Crap. Despite the best of intentions, this blog has underperformed. Don’t worry – I don’t blame you, I mostly blame myself. Interestingly, although it has ominous parallels to the trend lines of the stock market and the US economy, the downward spiral of this particular publication was NOT due to high leverage or ill-advised risky investments. Mostly it’s because I have other priorities.
OK, enough groveling. What now. One of the things that recently occurred to me is that most of my best writing happens whenever I’m on the bad end of a corporate system that doesn’t seem to be working right. I don’t know why this is. I’m deeply engrossed in writing software and the whole startup ecosystem is a fascinating thing. I should be able to write about this stuff fairly well. For some reason, however, I seem to be most passionate when there is an “injustice” in the world and I’m on the receiving end. Whether it be Network Solutions and their abysmal policies, or whoever seems to be taking advantage of their customers, I seem to have a lot more to say when there’s something bad happening that nobody can do anything about.
Except we can. Partially inspired by Jeff Jarvis and the Dell saga, partially by the horrible treatment of MG Seigler at the hands of Comcast, and partially by the things that really bother me about the way that ridiculous business policies affect me personally – I think I finally have a theme for this blog. It’s going to largely be about changing the way companies interact with customers. Our tools and our systems have become overwhelmingly social. Lots of companies have had a hard time adjusting to the constant feedback loop. There’s a lot of raw material for this one, so hopefully the theme will have some legs.
Unfortunately, this probably means that I’ll come across as a grumpy complainer much more than I would like. Hopefully there will be some examples of good customer service that I can use to balance out your perception of my personality. Without further rambling, here’s the full text of an email that I recently sent to the people that sent me down this path (newegg):
I have to say that I am pretty disappointed in the facilities that you have for handling rebates. My expectations around rebates have been set by Fry’s, and I would highly recommend that you study their in-store system for how this “should” be handled.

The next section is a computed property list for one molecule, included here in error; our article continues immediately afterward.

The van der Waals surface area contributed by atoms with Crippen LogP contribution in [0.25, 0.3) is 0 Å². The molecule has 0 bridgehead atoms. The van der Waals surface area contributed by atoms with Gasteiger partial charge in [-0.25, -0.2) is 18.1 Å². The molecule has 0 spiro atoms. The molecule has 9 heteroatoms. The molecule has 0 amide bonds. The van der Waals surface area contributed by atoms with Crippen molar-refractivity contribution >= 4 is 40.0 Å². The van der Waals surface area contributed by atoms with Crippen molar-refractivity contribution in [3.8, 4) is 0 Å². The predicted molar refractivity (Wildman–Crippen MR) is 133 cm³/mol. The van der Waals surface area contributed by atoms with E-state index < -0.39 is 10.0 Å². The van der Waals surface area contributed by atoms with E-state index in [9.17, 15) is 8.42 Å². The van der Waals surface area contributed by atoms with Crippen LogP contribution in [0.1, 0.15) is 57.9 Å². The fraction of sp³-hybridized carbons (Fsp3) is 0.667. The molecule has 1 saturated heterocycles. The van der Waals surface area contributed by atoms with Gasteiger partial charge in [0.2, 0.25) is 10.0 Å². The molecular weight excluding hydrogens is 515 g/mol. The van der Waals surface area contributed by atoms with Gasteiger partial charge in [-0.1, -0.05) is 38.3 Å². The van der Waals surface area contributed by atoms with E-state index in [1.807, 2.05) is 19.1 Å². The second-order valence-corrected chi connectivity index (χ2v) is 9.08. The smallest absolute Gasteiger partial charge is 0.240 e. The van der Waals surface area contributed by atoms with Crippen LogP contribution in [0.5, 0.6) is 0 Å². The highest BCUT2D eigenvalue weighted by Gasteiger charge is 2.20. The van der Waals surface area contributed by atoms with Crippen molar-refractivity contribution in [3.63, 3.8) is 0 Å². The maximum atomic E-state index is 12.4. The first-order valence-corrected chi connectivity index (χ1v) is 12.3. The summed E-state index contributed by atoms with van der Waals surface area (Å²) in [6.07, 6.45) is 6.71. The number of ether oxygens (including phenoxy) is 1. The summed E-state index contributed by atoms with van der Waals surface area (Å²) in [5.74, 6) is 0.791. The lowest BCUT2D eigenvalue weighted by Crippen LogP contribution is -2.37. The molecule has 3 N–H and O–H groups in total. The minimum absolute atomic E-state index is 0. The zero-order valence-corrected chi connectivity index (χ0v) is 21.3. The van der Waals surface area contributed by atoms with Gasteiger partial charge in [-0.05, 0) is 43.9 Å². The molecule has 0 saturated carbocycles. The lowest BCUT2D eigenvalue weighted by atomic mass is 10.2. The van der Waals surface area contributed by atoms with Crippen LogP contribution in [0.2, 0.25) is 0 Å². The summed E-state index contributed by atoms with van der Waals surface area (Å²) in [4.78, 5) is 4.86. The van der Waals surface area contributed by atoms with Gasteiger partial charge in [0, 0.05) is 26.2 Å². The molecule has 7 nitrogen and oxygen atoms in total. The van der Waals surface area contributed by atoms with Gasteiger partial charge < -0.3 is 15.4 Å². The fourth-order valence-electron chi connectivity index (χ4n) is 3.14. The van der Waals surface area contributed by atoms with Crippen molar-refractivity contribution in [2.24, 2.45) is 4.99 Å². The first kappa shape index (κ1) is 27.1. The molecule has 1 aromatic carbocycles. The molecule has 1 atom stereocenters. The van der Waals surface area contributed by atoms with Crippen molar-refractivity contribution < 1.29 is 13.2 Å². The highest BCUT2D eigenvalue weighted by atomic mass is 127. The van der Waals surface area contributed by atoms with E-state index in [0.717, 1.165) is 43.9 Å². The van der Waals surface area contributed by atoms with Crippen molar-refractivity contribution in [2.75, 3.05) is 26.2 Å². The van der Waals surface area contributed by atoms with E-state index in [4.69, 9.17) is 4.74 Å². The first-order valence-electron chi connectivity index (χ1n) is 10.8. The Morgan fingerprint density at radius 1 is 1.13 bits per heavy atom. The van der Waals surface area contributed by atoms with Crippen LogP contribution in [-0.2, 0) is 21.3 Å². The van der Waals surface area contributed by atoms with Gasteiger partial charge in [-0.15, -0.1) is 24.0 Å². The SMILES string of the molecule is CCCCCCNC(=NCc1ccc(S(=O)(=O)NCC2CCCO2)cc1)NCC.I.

While newegg seems to have a pretty good mechanism of advertising the benefits of rebates, there is almost no system at all to help with redemption of the rebates once a purchase has been made. In retrospect, having been through the process at newegg, I believe it verges on false advertising.
As I suggested, there is a lot to be learned from the way that Frys handles this issue, but I will summarize it here so you have a clear idea of what I see as an opportunity for you to implement some improvements to achieve a semblance of parity. The ideal system for newegg would be to print all necessary paperwork for filing for a rebate, attach the paperwork together in logical groups, print a summary sheet with destination addresses, products and amounts, and send all of that with the product shipment.
Given that the above process may be difficult to implement, you could start with doing a couple of things that seem fairly straightforward and that I was honestly shocked to find that you are not already doing:
1) When assembling an order, the rebate links are prominently featured with each product in the shopping cart. Upon completion of the order, there seems to be no way to find out what, if anything, had a rebate associated with it let alone the amount of the rebate and instructions. This is the part that I think is borderline dishonest. It should be fixed.
2) Everything on your site seems very time-sensitive and temporal. You really need to capture the state of the order, including all rebate info, in a form that allows a customer to access the information later. I had to google your rebate documents for each product on my order to find anything that even resembled the offer at the time of purchase. You should really be embarrassed that the mechanism you have built is THAT bad. Unless, of course, you did it on purpose to lower the response rate on rebates. If that is the case, then you should be investigated by the FTC.
As a final suggestion, you really should put an email address on your website. Having a web form and calling it “email” is insulting. I have included a forwarded copy of the invoice you sent me to enable you to extract all the stuff you seem to want to collect on the web form.
I do apologize for the somewhat harsh tone of parts of this message, but I do feel strongly about the issue and it has caused me a large amount of unnecessary effort to do something that should not be so difficult. I believe that this has seriously damaged my perception of your service and the overall value that newegg offers to me as a customer. You WERE well on the way to becoming my “preferred default” vendor, and now that is not such an easy call. I will be comparison shopping elsewhere and weighing the pain of dealing with this aspect of your business when deciding where to buy. This is also an opportunity for your organization to take feedback and do something positive with it. I sincerely hope you consider this issue in that light. I do not expect an answer to this email, but I will definitely be watching for evidence that you are fixing your processes.
BTW, if you happened to stick with me this far, thanks – I know it was a bit long. I would love to hear about examples that you have experienced (good or bad) in the comments, or friendfeed, or wherever. Let me know.
photo credit: me’nthedogs